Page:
The advantage is that you can remove material very quickly, the disadvantage can be that the surface is then much too coarse for certain applications, such as a food or pharma project. If you start very coarse with sanding, it will take you a long time to build it up again to a fine structure and low roughness value. Because the sharpening scratch of the coarse grain is very deep in it.
Grit 60 – Grit 80 – K60 / K80
A little finer, but still very coarse. Is widely used at Van Geenen to grind hot-rolled stainless steel. The mill scale of this material is very hard and with a fine grain you cannot get a grip on it. Stainless steel is divided into cold rolled and hot rolled material. In the case of cold-rolled stainless steel, it is not logical to process it with this grain, because this material is already very smooth from the factory. You would actually “damage” the stainless steel by using a coarse sandpaper.
Of course, when there is a deep scratch or damage that needs to be removed, sometimes you can’t help but take a coarse grain.
Fig. 6 Constructed stainless steel parts are best ground by hand. Grinding releases swarf, fine dust and vapours. A grinding & polishing company must ensure that its employees are protected against this. Van Geenen therefore attaches great importance to extraction and face masks to protect the airways.
Grit 120 – Grit 180 – K120 / K180
After you have ground away damage, mill scale and weld seams, you can proceed with medium-coarse sandpaper. With a K120 or K180 you can still remove light material, but you are already starting to finish. The coarse structure of the previous grain is reduced. It is wise to take this intermediate step if you want to work towards a finer structure and lower roughness value on the stainless steel. If you take too large steps, you will continue to have a rough “underscratch”.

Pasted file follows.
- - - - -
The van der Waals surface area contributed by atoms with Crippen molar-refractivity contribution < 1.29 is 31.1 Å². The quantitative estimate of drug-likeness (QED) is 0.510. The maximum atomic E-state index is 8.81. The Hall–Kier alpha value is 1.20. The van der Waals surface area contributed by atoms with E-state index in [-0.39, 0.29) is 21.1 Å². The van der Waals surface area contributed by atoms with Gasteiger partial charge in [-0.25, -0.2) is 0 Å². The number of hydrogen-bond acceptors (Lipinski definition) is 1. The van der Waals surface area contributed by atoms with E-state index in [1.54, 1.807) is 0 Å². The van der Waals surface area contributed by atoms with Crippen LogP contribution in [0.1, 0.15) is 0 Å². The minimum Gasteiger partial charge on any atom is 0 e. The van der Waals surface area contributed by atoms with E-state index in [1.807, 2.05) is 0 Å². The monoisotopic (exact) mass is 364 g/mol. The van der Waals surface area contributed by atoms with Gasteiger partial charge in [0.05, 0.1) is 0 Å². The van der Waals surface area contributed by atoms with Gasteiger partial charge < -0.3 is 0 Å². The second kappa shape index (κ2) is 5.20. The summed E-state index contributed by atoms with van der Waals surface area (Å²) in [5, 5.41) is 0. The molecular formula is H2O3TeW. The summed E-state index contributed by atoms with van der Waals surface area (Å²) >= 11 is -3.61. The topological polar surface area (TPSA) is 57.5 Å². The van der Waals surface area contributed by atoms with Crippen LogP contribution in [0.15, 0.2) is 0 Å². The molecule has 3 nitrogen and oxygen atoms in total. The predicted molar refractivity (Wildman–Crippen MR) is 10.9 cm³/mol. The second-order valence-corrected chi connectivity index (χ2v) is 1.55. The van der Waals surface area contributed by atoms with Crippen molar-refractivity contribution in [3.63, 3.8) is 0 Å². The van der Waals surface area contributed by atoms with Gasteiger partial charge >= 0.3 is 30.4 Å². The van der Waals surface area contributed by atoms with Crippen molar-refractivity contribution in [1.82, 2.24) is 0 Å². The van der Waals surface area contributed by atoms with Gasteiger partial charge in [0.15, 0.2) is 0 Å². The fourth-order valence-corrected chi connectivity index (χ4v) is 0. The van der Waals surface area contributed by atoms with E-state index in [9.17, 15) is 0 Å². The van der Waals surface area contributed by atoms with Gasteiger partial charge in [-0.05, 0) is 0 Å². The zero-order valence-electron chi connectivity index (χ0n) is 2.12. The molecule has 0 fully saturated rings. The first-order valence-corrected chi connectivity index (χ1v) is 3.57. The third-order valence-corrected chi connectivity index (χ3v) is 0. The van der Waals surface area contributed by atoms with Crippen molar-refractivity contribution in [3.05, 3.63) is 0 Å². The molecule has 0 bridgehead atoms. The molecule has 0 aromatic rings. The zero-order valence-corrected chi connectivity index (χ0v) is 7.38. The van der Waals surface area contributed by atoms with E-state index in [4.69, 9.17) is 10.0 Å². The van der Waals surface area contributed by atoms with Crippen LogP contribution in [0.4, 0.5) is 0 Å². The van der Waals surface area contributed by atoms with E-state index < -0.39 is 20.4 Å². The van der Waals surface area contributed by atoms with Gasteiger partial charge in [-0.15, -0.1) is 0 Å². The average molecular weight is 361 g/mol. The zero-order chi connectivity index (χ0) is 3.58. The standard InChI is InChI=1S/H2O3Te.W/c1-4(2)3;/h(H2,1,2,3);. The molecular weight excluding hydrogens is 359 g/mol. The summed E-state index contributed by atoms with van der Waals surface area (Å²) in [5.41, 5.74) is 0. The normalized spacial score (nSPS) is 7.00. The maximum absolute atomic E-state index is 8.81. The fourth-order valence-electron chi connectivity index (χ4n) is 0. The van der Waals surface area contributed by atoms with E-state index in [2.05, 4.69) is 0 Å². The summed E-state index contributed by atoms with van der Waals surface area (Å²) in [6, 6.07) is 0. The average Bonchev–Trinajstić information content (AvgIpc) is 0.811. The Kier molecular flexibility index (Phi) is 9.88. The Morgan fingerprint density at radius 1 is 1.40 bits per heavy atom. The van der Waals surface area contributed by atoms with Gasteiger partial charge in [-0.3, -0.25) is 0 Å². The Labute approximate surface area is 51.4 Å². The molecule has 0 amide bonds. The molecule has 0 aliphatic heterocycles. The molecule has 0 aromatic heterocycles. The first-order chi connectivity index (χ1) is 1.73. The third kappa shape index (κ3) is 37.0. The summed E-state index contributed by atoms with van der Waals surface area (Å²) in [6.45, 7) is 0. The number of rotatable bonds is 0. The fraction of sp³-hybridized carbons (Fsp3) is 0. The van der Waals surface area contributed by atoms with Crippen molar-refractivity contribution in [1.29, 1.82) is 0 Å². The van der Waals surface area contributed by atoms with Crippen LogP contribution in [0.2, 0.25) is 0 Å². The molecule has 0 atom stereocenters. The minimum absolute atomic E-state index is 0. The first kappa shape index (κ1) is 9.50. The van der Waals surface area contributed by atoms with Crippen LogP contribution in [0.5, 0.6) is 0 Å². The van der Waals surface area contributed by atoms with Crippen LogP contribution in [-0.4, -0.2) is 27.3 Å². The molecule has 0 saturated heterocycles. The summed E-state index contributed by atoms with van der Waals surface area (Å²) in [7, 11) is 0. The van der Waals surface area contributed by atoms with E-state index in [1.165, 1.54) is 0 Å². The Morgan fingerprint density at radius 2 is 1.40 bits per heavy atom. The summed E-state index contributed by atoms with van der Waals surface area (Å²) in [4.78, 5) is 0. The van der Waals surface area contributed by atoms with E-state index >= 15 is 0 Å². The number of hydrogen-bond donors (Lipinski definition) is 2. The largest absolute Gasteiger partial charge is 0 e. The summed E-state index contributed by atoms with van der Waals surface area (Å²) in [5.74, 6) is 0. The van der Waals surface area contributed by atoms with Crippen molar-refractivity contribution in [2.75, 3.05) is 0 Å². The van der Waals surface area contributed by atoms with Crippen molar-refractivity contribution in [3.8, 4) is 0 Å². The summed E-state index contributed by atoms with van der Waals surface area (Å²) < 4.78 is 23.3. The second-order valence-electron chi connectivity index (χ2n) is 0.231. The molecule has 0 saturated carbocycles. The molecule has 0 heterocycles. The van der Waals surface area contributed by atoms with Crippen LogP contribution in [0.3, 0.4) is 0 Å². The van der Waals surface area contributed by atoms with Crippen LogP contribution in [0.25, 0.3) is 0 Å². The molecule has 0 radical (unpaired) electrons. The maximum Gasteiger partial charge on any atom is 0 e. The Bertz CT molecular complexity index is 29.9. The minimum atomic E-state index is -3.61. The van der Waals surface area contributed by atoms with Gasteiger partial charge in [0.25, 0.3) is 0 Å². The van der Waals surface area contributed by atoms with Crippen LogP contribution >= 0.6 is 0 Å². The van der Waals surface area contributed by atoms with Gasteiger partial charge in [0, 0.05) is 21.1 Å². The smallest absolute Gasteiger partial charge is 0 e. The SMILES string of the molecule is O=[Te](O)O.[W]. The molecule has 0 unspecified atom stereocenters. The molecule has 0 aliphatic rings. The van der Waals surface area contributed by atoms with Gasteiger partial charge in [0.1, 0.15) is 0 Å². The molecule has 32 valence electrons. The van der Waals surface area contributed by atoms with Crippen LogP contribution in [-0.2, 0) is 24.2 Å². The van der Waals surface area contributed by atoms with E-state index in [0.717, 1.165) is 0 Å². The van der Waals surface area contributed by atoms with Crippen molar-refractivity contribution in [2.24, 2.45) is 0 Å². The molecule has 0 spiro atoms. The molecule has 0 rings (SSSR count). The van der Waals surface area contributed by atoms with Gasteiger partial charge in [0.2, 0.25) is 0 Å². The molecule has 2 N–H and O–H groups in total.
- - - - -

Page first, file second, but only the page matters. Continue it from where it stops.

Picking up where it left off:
Grit 240 – Grit 320 – / K240 / K320
This grain is often used as a final finish. Many stainless steel polished materials such as plates, tubes and tubes are also sold commercially with a K240 or K320 ground finish. This lays a good foundation for the end product. Making a product from unground material will later result in a lot of manual grinding work and it is therefore recommended to use pre-ground stainless steel. This finish is seen in many stainless steel sheet metal products such as housings, kitchen appliances and stainless steel tanks. This Grit is often also linked to Roughness Value RA < 0.8, and if the previous grinding steps have been taken correctly, this is often also correct. It regularly happens that it is not well pre-ground and the rough bottom scratch is still there. The roughness meter will then give a considerably higher value.
Fig. 7 Large grinding belts up to 2 meters wide for the mechanical grinding of stainless steel plates and other materials.
Fig. 7b A stainless steel plate is ground with Longbelt grinding technique.
Grit 400 – Grit 600- K400 / K600
To create an even finer grinding structure / finish on the stainless steel. Looks somewhat more luxurious and “softer”, because the grinding scratch is not so deep in the material. In addition, Grit 600 is often done as the last grinding step, to be able to polish afterwards. If the stainless steel has to be polished, it is advisable to build up the previous grinding steps crosswise.
Fig. 8 A polished stainless steel plate, a fine finish, grain 600.
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Are you interested in our services and products, but still have some pressing questions? Please feel free to contact us. You can also request a quotation for stainless steel polishing. We are happy to draft a voluntary offer for you. You can contact us by sending an email to: email@example.com or call us on: +31 (0) 548 – 543793.